My wife was off helping our daughter in Phoenix, which left me alone with the dogs. It was trash night. As I walked out to retrieve the bins, I suddenly collapsed and discovered that my legs did not have the strength for me to get up. Crawling to the bins, I used them to stand and then as a walker to get back to the house. I would fall three times the next morning. I realized I had transformed from doctor to patient. It was serious enough that I beckoned my wife home from helping our daughter.
I called the neurosurgeon’s office and was told to get an MRI of my spine and come in first thing in the morning. I admit that being a doctor allowed me a type of access that most patients do not have.
The MRI showed spinal stenosis and a protruding disc at L 3–4. The next morning, the neurosurgeon reviewed the entire MRI with me. I had multiple levels of severe stenosis. The recommendation was for a L 2–5 laminectomy to avoid future problems. Surgery would be the next day.
I resolved to be a patient and not question what was to happen. It was not the easiest thing to do. Surgery went well — I was up and walking the next day. I was discharged with home PT arranged. All went well until day 5 post operation when I developed severe pain in the right leg and was unable to walk again. On Christmas Eve at 10 PM after a CT scan, the neurosurgeon on call told me that I needed a L 3–4 fusion to be done first thing in the morning. I had a ruptured L 3–4 disc protruding through the foramen. I was a patient again.
What is it like being a patient? I was fortunate I had a surgeon who visited me the three days I was in the hospital. One night, he came and saw me after a 16-hour surgery, late at night. He should have been home, but he came to see his patients first.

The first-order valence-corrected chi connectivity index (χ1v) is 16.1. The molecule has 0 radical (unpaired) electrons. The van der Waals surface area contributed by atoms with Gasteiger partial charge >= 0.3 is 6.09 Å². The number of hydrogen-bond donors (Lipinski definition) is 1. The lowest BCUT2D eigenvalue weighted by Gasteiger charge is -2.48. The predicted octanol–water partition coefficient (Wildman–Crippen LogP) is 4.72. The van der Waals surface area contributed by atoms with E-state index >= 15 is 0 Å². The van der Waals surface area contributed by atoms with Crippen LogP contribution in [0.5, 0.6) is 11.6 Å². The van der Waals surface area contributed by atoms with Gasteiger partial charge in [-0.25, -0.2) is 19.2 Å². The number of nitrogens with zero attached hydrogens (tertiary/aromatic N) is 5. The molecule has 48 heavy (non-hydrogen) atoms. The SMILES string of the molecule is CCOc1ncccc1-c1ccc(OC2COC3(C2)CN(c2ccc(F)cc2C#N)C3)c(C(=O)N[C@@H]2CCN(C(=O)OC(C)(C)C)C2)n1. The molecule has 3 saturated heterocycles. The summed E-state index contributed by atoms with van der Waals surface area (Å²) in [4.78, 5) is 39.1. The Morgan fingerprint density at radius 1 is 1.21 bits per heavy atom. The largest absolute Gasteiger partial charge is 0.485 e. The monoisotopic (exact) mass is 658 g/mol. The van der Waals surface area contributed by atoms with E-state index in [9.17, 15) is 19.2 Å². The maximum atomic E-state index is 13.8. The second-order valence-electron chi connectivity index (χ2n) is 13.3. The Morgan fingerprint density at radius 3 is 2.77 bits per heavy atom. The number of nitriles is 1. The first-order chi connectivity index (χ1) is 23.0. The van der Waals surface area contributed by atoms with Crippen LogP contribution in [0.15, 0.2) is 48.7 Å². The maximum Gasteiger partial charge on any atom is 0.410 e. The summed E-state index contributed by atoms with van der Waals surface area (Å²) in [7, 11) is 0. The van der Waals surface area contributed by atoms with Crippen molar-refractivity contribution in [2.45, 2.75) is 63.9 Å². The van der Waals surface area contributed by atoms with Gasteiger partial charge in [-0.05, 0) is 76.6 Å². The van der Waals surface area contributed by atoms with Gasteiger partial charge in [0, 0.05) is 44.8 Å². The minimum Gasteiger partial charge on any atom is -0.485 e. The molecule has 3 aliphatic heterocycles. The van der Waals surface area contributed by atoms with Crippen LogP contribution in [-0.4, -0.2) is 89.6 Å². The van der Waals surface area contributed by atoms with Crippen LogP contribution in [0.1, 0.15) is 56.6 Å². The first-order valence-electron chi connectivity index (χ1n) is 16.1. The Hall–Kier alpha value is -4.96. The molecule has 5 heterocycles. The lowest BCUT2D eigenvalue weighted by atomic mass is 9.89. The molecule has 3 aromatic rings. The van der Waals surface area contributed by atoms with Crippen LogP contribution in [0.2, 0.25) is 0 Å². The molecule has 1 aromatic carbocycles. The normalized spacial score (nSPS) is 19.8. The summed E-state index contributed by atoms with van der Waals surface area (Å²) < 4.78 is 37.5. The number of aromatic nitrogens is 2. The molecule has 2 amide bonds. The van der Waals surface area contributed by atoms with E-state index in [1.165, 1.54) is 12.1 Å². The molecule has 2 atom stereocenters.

I cannot say the remainder of my experience was as rewarding. I was wrapped in IV lines, pulse ox lines, EKG electrodes, O2 line, intermittent compression devices on my legs and of course, the JP drain. None of these were needed except the JP, but the only room available was in the ICU and protocol dictated that I have the works. Sleep was impossible. Getting untangled was a constant waking nightmare.
Understaffing in hospitals is rampant, especially at night. One RN was staffed for 20 patients at night. Mine ran the gamut of seeming not to care, to being immediately available — however, all were stressed with unrealistic patient loads. Aides could only do so much; leaving soapy water in a tub and doing nothing to remove the soap film as they had to run off to their next chore. In-hospital physical therapy appeared any time in the day — even during meals — as they tried to reach their patient loads.
The story gets more complicated with an L 2–3 fusion 7 months later. The result was I spent almost the entire 2017 in a brace and physical therapy. Physical therapy has been a Godsend. The muscle atrophy and weakness was unrealized. I remained a patient, but at times could be a doctor again. Instead of just clicking off any and usually all interventions, I started to think. Does the patient need the O2? Can the patient have his vitals every 8 instead of every 4 hours? Are those compression socks really needed if the patient is ambulatory? Is EKG monitoring really mandated? Can we get by with a saline lock if the patient is eating and drinking? Should the urinal be a little closer to the bed?
My experience caused me to reassess what really needs to be done to the patient. Does the patient really need all the paraphernalia and processes we put them through? Or can we just tell them to rest? Rest is the most important healer.
I am still a patient for the next 2 months until I get released — it will have been one year since the last surgery. I am not the best patient, but I try everyday. Though I’m now retired, I wish I had been more mindful earlier in life. I became a much better doctor once I became a patient.
Charles Andrews, MD is a retired Nephrologist having practiced 35 years in Fort Worth. He began a kidney transplant program and an organ procurement organization in 1985 and served as medical director of the transplant program for 28 years. He was the medical director of the OPO until it was absorbed by a larger OPO. He remains engaged in the debates in medicine and advocate actively on multiple issues.